Yearly amount for each CHILD under 12

Grain (includes wheat, white rice, oats, corn, barley, pasta, etc.): 118 kg / 260 lbs.
Legumes (dried beans, split peas, lentils, nuts, etc.): 18 kg / 39 lbs.
Dairy Products (powdered milk, cheese powder, canned cheese, etc.): 8.6 kg / 19 lbs.
Sugars (white sugar, brown sugar, syrup, molasses, honey, etc.): 18 kg / 39 lbs.
Leavening Agents (Yeast, baking powder, powdered eggs, etc.): 1.8 kg / 4 lbs.
Salt (Table salt, sea salt, soy sauce, bouillon, etc.): 1.8 kg / 4 lbs.
Fats (Vegetable oils, shortening, canned butter, etc.): 9 kg / 20 lbs.
Water: 63 litres / 14 gallons*
________________________________________
*NOTE: The amount of water shown is a minimal 2-week supply. It is rarely practical to store more. We suggest that you store this amount and supplement it with a good water filter and/or water purification kit.
*******************************************

EDITED
Food Storage Calculator

DEYO FOOD STORAGE PLANNER
At the bottom of the page, Stan and Holley Deyo have a downloadable food storage calculator for you to ascertain your requirements.

"This software is free for your home use.

Bottom of this page http://standeyo.com/News_Files/Food/DFSP.html

The DFSP gives you a solid place to start your food storage program, keeps you organized and on track. If you already have a food pantry, it will point out what areas are deficient toward your chosen goal and what areas are already ship-shape. It has a reminder column for when you need to rotate food so nothing ever goes to waste. The DFSP can keep track of non-food items, too, like medicines and hygiene, plus cleaners and household items. You can even plan for your pets.

Simply fill in the number of family members for each age group and how many weeks you want to plan for and the spreadsheet calculates the rest. Easy-to-following instructions for how to use the DSFP are embedded into the spreadsheet so they can't 'go missing'."

Provided with compliments of Millenium Ark by Stan and Holley Deyo at http://standeyo.com/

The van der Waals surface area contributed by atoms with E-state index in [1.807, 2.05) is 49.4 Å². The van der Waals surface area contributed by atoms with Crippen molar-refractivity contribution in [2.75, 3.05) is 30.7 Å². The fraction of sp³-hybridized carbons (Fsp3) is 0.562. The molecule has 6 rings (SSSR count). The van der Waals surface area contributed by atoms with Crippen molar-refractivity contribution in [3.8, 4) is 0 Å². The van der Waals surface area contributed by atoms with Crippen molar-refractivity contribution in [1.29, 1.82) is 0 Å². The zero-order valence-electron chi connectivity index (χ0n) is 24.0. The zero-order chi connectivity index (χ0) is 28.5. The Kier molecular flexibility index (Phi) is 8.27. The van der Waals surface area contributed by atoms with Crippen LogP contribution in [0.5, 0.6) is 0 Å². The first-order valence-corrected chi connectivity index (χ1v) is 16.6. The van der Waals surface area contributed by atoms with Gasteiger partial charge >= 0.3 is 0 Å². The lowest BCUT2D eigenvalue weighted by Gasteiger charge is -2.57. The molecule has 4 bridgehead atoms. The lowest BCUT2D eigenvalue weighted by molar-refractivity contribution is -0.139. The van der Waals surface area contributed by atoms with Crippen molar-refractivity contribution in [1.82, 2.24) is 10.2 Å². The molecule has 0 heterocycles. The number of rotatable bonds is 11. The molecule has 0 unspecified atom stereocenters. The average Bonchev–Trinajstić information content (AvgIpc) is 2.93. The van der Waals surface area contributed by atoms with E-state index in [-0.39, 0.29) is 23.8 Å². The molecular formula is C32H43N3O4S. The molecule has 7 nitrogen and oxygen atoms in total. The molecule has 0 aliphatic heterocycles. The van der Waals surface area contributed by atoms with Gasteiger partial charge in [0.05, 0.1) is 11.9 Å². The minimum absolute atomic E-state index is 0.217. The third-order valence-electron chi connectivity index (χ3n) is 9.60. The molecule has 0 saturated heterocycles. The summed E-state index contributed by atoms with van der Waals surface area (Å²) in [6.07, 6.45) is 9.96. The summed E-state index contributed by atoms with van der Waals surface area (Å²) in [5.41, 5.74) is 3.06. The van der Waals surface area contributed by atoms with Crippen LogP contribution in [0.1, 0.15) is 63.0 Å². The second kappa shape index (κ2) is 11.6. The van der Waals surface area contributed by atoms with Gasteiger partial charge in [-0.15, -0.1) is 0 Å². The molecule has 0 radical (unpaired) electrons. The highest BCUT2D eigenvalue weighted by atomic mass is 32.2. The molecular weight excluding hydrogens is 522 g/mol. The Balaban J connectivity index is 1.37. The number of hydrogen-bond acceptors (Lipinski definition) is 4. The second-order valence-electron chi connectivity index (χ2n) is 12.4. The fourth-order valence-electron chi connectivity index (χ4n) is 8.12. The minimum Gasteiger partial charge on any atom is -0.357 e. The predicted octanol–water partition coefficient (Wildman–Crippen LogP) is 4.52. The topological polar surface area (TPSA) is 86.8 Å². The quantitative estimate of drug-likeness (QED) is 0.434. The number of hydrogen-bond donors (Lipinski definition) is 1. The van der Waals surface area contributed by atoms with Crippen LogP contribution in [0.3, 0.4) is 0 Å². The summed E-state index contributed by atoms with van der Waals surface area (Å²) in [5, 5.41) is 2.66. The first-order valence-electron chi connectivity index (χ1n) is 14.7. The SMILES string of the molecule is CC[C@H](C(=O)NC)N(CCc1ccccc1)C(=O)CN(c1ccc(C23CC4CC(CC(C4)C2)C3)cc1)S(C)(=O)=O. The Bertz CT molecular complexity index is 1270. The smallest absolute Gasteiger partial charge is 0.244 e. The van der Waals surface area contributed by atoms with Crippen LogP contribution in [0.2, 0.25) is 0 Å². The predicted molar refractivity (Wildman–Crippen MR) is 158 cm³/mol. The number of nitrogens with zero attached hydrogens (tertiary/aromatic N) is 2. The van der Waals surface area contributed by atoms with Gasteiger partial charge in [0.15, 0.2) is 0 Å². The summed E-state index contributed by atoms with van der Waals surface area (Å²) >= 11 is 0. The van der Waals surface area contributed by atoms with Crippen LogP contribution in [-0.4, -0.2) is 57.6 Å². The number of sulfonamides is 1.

Tez

Last edited by Tez; 10-15-2008 at 10:50 AM.
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Old 10-06-2008, 02:13 AM   #2
Natoka
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Default Re: Long Term Food Storage

There is a Latter Day Saint preparedness manual at this link. It is a compilation of many authors articles in their area of expertise. A great deal of material on the gathering, storage, and preparation of food. I runs the gamut of just about all a family would need to prevail in a long term crisis. Glean What you will.

Please consider sending them $10.00 if you wish to have this in hard copy, or as a courtesy for the pdf. It is really set up fpr the members of this church.

Natoka



http://www.abysmal.com/LDS/Preparedn...eparedness.pdf
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Old 10-06-2008, 02:20 AM   #3
Natoka
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Default Re: Long Term Food Storage

http://www.abysmal.com/LDS/Preparedn...eparedness.pdf


Opps... Please note the missing letters in the url. "/Preparedness/Preparedness.pdf"

or just go to Abysmal.com I skipped the preview.

Natoka
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Old 10-06-2008, 02:42 AM   #4
khristmaskathy
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Default Re: Long Term Food Storage

Thanks for the very helpful information here!
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Old 11-28-2008, 06:20 PM   #5
Red Sun
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Default Re: Long Term Food Storage

HI Tez,

Is storing silica gel with packets of seeds that haven't been opened (in an air tight glass jar) safe / healthy?
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Old 11-28-2008, 06:48 PM   #6
elsinorelore
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Default Re: Long Term Food Storage

Thanks for that question Red Sun! I was just wondering the same thing! Im holding off with my jarring untill I can find this answer! Thanks for bringing it up!
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Old 11-29-2008, 07:26 AM   #7
Tez
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Default Re: Long Term Food Storage

Quote:
Originally Posted by Red Sun View Post
HI Tez,

Is storing silica gel with packets of seeds that haven't been opened (in an air tight glass jar) safe / healthy?
According to sources that i have come across, yes it is ok, just make sure the actual crystals don't come into contact with the seed.
The crystals absorb any additional moisture from the surrounding air where they are used.

I use an evacuated heat sealed plastic bag as the excess air is withdrawn, and no insects or insect eggs that may hatch can survive as their is no oxygen for them to live in.

Last edited by Tez; 11-29-2008 at 07:28 AM.